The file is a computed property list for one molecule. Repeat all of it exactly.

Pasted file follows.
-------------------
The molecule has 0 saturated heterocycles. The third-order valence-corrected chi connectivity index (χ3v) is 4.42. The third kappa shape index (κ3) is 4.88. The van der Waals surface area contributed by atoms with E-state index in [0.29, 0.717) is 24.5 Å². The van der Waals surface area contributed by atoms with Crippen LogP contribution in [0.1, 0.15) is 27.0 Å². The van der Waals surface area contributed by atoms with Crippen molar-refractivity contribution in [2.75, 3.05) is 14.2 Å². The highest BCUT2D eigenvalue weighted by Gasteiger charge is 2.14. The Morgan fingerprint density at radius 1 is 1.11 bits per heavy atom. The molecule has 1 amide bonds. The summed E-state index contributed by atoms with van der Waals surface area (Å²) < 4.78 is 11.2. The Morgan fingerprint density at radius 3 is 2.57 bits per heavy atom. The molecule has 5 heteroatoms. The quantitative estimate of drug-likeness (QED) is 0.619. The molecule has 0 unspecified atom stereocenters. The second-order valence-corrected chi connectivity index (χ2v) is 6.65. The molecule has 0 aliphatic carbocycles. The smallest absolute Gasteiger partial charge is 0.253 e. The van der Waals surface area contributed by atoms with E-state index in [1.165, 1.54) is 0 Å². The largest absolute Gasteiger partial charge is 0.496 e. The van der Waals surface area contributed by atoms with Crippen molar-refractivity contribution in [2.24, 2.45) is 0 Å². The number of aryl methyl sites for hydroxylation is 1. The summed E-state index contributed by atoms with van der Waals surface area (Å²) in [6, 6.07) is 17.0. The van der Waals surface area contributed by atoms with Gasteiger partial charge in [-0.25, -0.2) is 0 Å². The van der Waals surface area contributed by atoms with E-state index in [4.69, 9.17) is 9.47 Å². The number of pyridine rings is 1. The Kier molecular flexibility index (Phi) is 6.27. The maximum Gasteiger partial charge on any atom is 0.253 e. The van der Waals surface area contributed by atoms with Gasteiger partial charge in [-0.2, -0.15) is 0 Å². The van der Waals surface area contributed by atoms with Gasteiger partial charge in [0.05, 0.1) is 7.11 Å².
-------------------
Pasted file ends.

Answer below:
The molecule has 0 saturated heterocycles. The third-order valence-corrected chi connectivity index (χ3v) is 4.42. The third kappa shape index (κ3) is 4.88. The van der Waals surface area contributed by atoms with E-state index in [0.29, 0.717) is 24.5 Å². The van der Waals surface area contributed by atoms with Crippen LogP contribution in [0.1, 0.15) is 27.0 Å². The van der Waals surface area contributed by atoms with Crippen molar-refractivity contribution in [2.75, 3.05) is 14.2 Å². The highest BCUT2D eigenvalue weighted by Gasteiger charge is 2.14. The Morgan fingerprint density at radius 1 is 1.11 bits per heavy atom. The molecule has 1 amide bonds. The summed E-state index contributed by atoms with van der Waals surface area (Å²) < 4.78 is 11.2. The Morgan fingerprint density at radius 3 is 2.57 bits per heavy atom. The molecule has 5 heteroatoms. The quantitative estimate of drug-likeness (QED) is 0.619. The molecule has 0 unspecified atom stereocenters. The second-order valence-corrected chi connectivity index (χ2v) is 6.65. The molecule has 0 aliphatic carbocycles. The smallest absolute Gasteiger partial charge is 0.253 e. The van der Waals surface area contributed by atoms with E-state index in [1.165, 1.54) is 0 Å². The largest absolute Gasteiger partial charge is 0.496 e. The van der Waals surface area contributed by atoms with Crippen molar-refractivity contribution in [2.24, 2.45) is 0 Å². The number of aryl methyl sites for hydroxylation is 1. The summed E-state index contributed by atoms with van der Waals surface area (Å²) in [6, 6.07) is 17.0. The van der Waals surface area contributed by atoms with Gasteiger partial charge in [-0.25, -0.2) is 0 Å². The van der Waals surface area contributed by atoms with E-state index in [4.69, 9.17) is 9.47 Å². The number of pyridine rings is 1. The Kier molecular flexibility index (Phi) is 6.27. The maximum Gasteiger partial charge on any atom is 0.253 e. The van der Waals surface area contributed by atoms with Gasteiger partial charge in [-0.2, -0.15) is 0 Å². The van der Waals surface area contributed by atoms with Gasteiger partial charge in [0.05, 0.1) is 7.11 Å².